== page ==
The HID is the means by which users access computational services provided by the servers or services, and as such the HID may also be referred to as a client or user workstation or terminal. FIG. 1 illustrates HIDs 121, 122 and 123. In the embodiment illustrated, a HID consists of a display 126, a keyboard 124, a mouse 125, and audio speakers 127. The HID includes the electronics needed to interface these devices to the interconnection fabric and to transmit to and receive data from the services.
A block diagram of one embodiment of a HID is illustrated in FIG. 2. The components of the HID are coupled internally to a PCI bus 212. A network control block 202 communicates with the interconnect fabric, such as an Ethernet, through line 214. An audio codec 203 receives audio data on interface 216 and is coupled to block 202. USB data communication is provided on lines 213 to USB controller 201.
An embedded processor 204 may be, for example, a Sparc2ep with coupled flash memory 205 and DRAM 206. The USB controller 201, network controller 202 and embedded processor 204 are all coupled to the PCI bus 212. Also coupled to the PCI 212 is the video controller 209. The video controller 209 may be for example, an ATI Rage128 frame buffer controller (or any other suitable controller) that provides SVGA output on line 215. NTSC or PAL data is provided into the video controller through video decoder 210. A smartcard interface 208 may also be coupled to the video controller 209.
Alternatively, the HID can be implemented using a single chip solution including the necessary processing capability.
This architecture or system is described in greater detail in U.S. patent application Ser. No. 09/063,335, assigned to the present assignee, filed Apr. 20, 1998, entitled “Method and Apparatus For Providing A Virtual Desktop System Architecture” incorporated herein by reference.
The method described above has many advantages when applied to a system such as that described above. In the system described above, a user may move between HIDs 102. One HID may have an attached Russian-language keyboard 124, and another an English-language keyboard. In the system described above, the system is arranged to “remember” user-settings, such as by use of a smartcard associated with the interface 208. In this arrangement, if a user first accesses the system with the HID having the connected English-language keyboard 124, when a user moves to another HID, the system will associate as one setting for the user that the user is inputting data from an English-language keyboard, even if such is not the case. In accordance with the present invention, when the user moves to another HID, such as the one having the Russian-language keyboard 124, the computer (in this case a service 110,111 etc.) will automatically be reconfigured at the time of the first key input to match the keyboard change.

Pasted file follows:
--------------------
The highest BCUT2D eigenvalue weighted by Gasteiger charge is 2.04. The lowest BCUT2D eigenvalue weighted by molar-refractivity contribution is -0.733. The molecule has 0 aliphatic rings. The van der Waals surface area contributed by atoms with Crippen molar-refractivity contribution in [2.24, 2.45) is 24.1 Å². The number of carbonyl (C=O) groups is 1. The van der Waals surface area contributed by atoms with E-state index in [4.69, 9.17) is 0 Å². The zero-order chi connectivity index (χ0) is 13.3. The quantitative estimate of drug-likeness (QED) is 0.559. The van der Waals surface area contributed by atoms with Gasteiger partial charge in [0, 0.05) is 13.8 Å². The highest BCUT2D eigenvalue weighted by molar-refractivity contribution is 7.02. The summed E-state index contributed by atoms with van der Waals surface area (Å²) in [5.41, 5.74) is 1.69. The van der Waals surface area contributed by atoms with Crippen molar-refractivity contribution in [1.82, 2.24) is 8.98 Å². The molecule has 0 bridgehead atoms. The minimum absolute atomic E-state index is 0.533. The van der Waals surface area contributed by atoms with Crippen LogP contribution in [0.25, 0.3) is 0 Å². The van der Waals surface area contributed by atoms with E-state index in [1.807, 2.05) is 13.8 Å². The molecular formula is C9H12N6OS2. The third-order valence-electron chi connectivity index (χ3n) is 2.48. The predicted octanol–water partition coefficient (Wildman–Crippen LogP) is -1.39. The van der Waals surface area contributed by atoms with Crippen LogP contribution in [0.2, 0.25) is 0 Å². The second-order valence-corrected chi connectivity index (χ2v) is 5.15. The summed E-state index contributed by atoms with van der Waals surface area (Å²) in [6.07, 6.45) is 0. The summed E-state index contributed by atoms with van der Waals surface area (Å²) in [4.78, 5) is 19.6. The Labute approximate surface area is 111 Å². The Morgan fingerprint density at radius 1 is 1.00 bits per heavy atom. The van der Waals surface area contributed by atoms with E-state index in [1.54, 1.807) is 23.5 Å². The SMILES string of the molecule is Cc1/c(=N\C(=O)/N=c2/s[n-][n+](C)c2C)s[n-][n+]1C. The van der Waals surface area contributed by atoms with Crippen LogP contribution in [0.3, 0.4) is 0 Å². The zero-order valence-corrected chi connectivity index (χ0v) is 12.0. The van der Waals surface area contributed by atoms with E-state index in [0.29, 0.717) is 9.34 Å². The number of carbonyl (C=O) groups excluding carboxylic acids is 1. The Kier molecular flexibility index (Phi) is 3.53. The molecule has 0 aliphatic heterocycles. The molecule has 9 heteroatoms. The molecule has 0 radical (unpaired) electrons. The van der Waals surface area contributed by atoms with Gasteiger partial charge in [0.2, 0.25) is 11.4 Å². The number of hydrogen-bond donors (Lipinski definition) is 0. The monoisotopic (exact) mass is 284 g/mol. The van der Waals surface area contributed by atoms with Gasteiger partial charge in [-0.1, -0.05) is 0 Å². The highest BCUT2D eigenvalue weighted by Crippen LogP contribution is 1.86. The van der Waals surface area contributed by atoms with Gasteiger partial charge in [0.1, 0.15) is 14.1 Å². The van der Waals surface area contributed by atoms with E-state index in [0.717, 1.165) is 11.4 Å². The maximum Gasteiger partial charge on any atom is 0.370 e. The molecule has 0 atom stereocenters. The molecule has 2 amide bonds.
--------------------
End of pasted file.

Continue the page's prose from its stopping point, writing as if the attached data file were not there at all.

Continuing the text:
As stated above, the invention has applicability to a wide range of devices other than just the system described above. For example, the invention is applicable to general purpose computer 400 such as that illustrated in FIG. 4.
Thus, an embodiment of the invention can be implemented as computer software in the form of computer readable code executed on computer 400 or other device, or in the form of bytecode class files executable within a Java™ runtime environment running on such a computer or other device, or in the form of bytecodes running on a processor (or devices enabled to process bytecodes) existing in a distributed environment (e.g., one or more processors on a network such as the system described above).
Referring to FIG. 4, the computer 400 includes a keyboard 410 and mouse 411 (or other pointing device) coupled to a system bus 418. The keyboard and mouse are for introducing user input to the computer system and communicating that user input to processor 413. Other suitable input devices may be used in addition to, or in place of, the mouse 411 and keyboard 410. I/O (input/output) unit 419 coupled to system bus 418 represents such I/O elements as a printer, A/V (audio/video) I/O, etc.
Computer 400 includes a video memory 414, main memory 415 and optional mass storage 412, all coupled to system bus 418 along with keyboard 410, mouse 411 and processor 413. The mass storage 412 may include both fixed and removable media, such as magnetic, optical or magnetic optical storage systems or any other available mass storage technology. Bus 418 may contain, for example, thirty-two address lines for addressing video memory 414 or main memory 415. The system bus 418 also includes, for example, a 64-bit data bus for transferring data between and among the components, such as processor 413, main memory 415, video memory 414 and mass storage 412. Alternatively, multiplex data/address lines may be used instead of separate data and address lines.